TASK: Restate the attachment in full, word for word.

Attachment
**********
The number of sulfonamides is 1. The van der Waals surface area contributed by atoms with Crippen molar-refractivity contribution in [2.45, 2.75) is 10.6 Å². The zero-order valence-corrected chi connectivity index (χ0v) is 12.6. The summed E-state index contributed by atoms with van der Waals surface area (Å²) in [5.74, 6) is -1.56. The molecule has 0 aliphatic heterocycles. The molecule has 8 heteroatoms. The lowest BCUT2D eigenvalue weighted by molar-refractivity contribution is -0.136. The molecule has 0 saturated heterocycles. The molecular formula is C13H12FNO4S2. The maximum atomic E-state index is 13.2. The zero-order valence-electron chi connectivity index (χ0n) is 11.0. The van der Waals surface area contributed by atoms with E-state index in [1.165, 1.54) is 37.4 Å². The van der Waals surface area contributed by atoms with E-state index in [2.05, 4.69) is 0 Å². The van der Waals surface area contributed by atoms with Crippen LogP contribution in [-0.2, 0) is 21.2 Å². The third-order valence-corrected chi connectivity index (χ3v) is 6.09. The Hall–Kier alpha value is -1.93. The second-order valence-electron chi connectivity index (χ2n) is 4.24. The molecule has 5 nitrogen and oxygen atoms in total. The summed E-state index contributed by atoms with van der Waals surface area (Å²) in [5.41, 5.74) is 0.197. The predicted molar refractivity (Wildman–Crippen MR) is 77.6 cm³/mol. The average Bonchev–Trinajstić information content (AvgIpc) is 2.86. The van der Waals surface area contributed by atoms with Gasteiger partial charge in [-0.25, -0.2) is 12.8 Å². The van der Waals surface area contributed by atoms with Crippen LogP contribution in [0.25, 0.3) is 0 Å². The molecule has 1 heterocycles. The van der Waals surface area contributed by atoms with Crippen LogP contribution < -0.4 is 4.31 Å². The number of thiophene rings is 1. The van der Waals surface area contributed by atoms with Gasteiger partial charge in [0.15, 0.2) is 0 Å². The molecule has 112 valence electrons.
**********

The number of sulfonamides is 1. The van der Waals surface area contributed by atoms with Crippen molar-refractivity contribution in [2.45, 2.75) is 10.6 Å². The zero-order valence-corrected chi connectivity index (χ0v) is 12.6. The summed E-state index contributed by atoms with van der Waals surface area (Å²) in [5.74, 6) is -1.56. The molecule has 0 aliphatic heterocycles. The molecule has 8 heteroatoms. The lowest BCUT2D eigenvalue weighted by molar-refractivity contribution is -0.136. The molecule has 0 saturated heterocycles. The molecular formula is C13H12FNO4S2. The maximum atomic E-state index is 13.2. The zero-order valence-electron chi connectivity index (χ0n) is 11.0. The van der Waals surface area contributed by atoms with E-state index in [1.165, 1.54) is 37.4 Å². The van der Waals surface area contributed by atoms with E-state index in [2.05, 4.69) is 0 Å². The van der Waals surface area contributed by atoms with Crippen LogP contribution in [-0.2, 0) is 21.2 Å². The third-order valence-corrected chi connectivity index (χ3v) is 6.09. The Hall–Kier alpha value is -1.93. The second-order valence-electron chi connectivity index (χ2n) is 4.24. The molecule has 5 nitrogen and oxygen atoms in total. The summed E-state index contributed by atoms with van der Waals surface area (Å²) in [5.41, 5.74) is 0.197. The predicted molar refractivity (Wildman–Crippen MR) is 77.6 cm³/mol. The average Bonchev–Trinajstić information content (AvgIpc) is 2.86. The van der Waals surface area contributed by atoms with Gasteiger partial charge in [-0.25, -0.2) is 12.8 Å². The van der Waals surface area contributed by atoms with Crippen LogP contribution in [0.25, 0.3) is 0 Å². The molecule has 1 heterocycles. The van der Waals surface area contributed by atoms with Crippen LogP contribution < -0.4 is 4.31 Å². The number of thiophene rings is 1. The van der Waals surface area contributed by atoms with Gasteiger partial charge in [0.15, 0.2) is 0 Å². The molecule has 112 valence electrons.